Many rural, NRM and agricultural organisations invest sometimes significant amounts on communication programs which we all agree can play a vital role in growing next and end user knowledge, awareness and understanding. Why then are these clearly important activities not always measured as rigorously as the research and adoption and extension programs, with communication outcomes clearly linked to and measured against higher level organisational objectives?
An excellent journal article arrived in my inbox this morning from the latest Public Relations Journal by Alexis Bajalia (volume 13, issue 2) – Where Are We Now? Public Relations Professionals Discuss Measurement and Evaluation. Alexis looks at the current state of measurement and evaluation in the PR (and by extension the communications) industry by reviewing excellence and role theories in literature and interviewing PR professionals across different organisations in the US about how they “view measurement and evaluation and the extent to which they use measurement and evaluation findings to influence organizational effectiveness”. This article has some great takeaways for any comms professional.
I like how Alexis notes that output-level metrics (e.g. impressions, circulation, no. of articles etc) are a necessary first step but the important part for continuing to advance the PR profession, is to link outputs and outtakes (e.g. reaction, tone, click throughs, engagement, followers) with outcomes (e.g. awareness, impact, attitudes, advocacy). Executive level PR professionals she spoke to expressed a high level of awareness of the need for making these connections, particularly noting the management function of PR and the importance of outcome-level metrics, building relationships, and satisfying stakeholder needs.
It’s also interesting how Alexis found through her interviews that PR professionals at junior and executive levels were more likely to engage with and advocate for measurement and evaluation if they had strong relationships with higher level management.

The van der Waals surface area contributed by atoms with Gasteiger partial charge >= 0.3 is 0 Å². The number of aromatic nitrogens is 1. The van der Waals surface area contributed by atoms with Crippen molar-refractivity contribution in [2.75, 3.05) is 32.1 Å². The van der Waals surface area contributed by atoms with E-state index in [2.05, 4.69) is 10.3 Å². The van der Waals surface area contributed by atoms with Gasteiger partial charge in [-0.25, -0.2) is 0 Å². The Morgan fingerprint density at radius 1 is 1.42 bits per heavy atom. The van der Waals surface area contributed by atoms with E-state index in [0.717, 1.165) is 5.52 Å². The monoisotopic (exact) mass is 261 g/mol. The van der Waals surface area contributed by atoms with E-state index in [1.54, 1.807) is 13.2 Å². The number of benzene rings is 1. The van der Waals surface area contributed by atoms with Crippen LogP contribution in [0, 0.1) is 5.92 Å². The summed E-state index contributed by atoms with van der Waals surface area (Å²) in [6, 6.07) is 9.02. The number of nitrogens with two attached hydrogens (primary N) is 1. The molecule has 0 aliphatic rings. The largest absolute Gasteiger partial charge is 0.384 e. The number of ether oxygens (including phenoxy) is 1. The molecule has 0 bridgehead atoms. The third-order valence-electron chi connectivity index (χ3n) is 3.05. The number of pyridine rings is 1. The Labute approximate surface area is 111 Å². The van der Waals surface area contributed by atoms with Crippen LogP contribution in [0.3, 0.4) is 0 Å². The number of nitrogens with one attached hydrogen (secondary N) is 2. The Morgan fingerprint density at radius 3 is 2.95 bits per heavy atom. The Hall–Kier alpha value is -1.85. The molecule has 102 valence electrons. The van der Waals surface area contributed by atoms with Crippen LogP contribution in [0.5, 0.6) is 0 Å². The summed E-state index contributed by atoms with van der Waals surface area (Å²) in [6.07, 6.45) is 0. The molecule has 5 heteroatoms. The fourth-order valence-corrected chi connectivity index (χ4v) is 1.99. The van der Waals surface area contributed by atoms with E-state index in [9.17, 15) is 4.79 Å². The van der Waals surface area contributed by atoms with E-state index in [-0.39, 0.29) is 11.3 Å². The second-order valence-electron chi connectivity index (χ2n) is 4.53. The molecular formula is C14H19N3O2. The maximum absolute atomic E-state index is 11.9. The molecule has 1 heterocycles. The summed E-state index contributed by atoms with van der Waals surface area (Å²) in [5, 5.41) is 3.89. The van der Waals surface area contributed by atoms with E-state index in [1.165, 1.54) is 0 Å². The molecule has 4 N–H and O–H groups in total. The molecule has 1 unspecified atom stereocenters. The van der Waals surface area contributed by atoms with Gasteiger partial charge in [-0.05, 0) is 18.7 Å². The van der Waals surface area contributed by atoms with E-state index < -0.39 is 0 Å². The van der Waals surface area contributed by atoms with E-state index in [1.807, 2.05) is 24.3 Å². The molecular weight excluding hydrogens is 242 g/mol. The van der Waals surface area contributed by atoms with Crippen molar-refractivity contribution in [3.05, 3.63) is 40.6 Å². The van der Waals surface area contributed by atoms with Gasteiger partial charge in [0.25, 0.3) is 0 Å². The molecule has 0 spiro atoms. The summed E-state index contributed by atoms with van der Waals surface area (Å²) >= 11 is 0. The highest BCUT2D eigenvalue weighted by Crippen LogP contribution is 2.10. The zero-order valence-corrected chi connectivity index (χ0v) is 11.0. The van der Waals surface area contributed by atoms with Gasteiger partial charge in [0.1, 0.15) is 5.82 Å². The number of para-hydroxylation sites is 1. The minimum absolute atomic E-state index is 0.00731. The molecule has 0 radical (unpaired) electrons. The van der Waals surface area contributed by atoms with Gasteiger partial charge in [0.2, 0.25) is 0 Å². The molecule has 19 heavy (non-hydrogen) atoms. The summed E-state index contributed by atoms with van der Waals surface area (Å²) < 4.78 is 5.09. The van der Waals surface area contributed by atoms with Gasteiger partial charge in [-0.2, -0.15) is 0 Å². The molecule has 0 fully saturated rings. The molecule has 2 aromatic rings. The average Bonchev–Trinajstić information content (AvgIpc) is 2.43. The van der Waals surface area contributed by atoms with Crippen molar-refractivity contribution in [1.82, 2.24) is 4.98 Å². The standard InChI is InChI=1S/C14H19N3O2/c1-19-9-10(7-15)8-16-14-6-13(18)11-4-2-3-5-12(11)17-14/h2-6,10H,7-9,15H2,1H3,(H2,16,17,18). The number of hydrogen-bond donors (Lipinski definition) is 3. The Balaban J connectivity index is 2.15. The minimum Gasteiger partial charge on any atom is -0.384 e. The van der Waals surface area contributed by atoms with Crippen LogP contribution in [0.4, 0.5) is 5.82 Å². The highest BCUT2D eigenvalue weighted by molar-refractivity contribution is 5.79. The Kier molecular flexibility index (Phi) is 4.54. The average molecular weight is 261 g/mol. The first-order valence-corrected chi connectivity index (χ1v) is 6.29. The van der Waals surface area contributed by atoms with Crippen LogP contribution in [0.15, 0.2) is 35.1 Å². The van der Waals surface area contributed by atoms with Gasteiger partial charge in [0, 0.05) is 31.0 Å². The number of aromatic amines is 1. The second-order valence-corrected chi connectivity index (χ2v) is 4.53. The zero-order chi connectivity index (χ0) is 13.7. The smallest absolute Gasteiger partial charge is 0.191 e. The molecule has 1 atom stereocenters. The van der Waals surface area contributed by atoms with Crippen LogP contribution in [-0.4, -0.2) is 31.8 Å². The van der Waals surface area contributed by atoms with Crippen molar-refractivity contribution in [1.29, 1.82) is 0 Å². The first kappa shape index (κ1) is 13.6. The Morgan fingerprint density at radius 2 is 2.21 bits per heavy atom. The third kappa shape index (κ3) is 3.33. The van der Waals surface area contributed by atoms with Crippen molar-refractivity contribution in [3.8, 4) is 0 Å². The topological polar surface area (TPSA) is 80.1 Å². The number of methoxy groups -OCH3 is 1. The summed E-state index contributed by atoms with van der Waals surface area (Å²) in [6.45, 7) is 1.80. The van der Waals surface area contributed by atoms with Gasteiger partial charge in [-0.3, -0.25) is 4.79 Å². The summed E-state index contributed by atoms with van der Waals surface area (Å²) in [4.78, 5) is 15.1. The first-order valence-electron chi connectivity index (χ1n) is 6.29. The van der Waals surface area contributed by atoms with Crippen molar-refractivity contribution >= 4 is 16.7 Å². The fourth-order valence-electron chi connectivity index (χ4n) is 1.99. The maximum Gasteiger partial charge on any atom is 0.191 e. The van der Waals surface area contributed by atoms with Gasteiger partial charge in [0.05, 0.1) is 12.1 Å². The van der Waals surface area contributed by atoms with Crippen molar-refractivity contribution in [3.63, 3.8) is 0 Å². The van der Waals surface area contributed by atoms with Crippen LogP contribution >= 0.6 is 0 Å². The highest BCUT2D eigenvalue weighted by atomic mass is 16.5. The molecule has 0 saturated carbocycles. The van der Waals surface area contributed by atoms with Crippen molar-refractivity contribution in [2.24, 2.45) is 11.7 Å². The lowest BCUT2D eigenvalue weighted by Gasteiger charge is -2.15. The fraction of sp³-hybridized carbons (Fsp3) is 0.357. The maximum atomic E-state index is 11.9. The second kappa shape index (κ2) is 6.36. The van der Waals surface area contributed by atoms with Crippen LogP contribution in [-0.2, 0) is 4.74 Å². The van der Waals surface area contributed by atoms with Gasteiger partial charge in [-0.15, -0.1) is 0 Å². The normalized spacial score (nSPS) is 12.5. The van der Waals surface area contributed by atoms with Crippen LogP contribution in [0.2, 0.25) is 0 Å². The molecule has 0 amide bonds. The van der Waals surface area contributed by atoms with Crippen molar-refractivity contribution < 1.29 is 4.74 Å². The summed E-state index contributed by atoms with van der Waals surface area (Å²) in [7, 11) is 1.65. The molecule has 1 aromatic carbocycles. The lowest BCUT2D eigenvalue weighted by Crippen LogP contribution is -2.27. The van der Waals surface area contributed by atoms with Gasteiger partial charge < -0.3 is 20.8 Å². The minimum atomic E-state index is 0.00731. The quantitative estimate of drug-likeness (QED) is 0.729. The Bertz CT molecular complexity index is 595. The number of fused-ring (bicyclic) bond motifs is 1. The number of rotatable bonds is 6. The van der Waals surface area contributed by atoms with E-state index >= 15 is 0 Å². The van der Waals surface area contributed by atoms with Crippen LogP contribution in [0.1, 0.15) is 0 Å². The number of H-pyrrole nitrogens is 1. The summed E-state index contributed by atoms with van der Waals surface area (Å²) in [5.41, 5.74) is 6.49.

The article is worth a read in full, particularly if you are in comms/PR or interested in measurement and evaluation at all, but I wanted to pull out a few points worth pondering raised in the article.
- Professionals (executive and junior) who reported using Advertising Value Equivalent or AVE (a metric which equates coverage to equivalent advertising spend) said they do not think the metric is strong or even valid.
- Executives interviewed pointed out measurement and evaluation challenges as being a need for staff trained in data analytics; the need to develop stronger, more creative ways to measure (beyond outputs); and the need to integrate measurement and evaluation.
- The findings of the study recommend these steps for PR/Comms professionals who want to improve their measurement and evaluation:
- determining what success looks like up front by initially defining objectives and key performance indicators;
- increased planning for and implementation of evaluation research at the formative, process, and summative levels;
- integration of measurement among departments and platforms to gain clearer, deeper insight about audiences;
- determining correlations between outputs and outcomes, rather than relying on anecdotal measures or inferences;
- and a willingness to be critical of what has been done in the past, making room for stronger ways to measure and evaluate public relations.
While this article is based on a relatively small sample and is US based, Alexis points out that her findings line up with decades of literature and contribute new knowledge about the current state of PR (and comms) measurement. And I agree that this study has a lot to offer and makes good suggestions for continuous improvement, which is what we all should be doing!
The International Association for the Measurement and Evaluation of Communications (AMEC) has developed an integrated logical framework which is a great comms planning tool and extremely helpful for developing meaningful and impact based reporting at the organisational level (e.g. KPIs and objectives).
If you are outcomes and objectives focused when planning your comms program, integrate data collection activities across your organisation, and deliver impact based reports, you are well on your way. If you’re not and want to be able to better plan for and prove the value of your comms program, we’re more than happy to have a chat.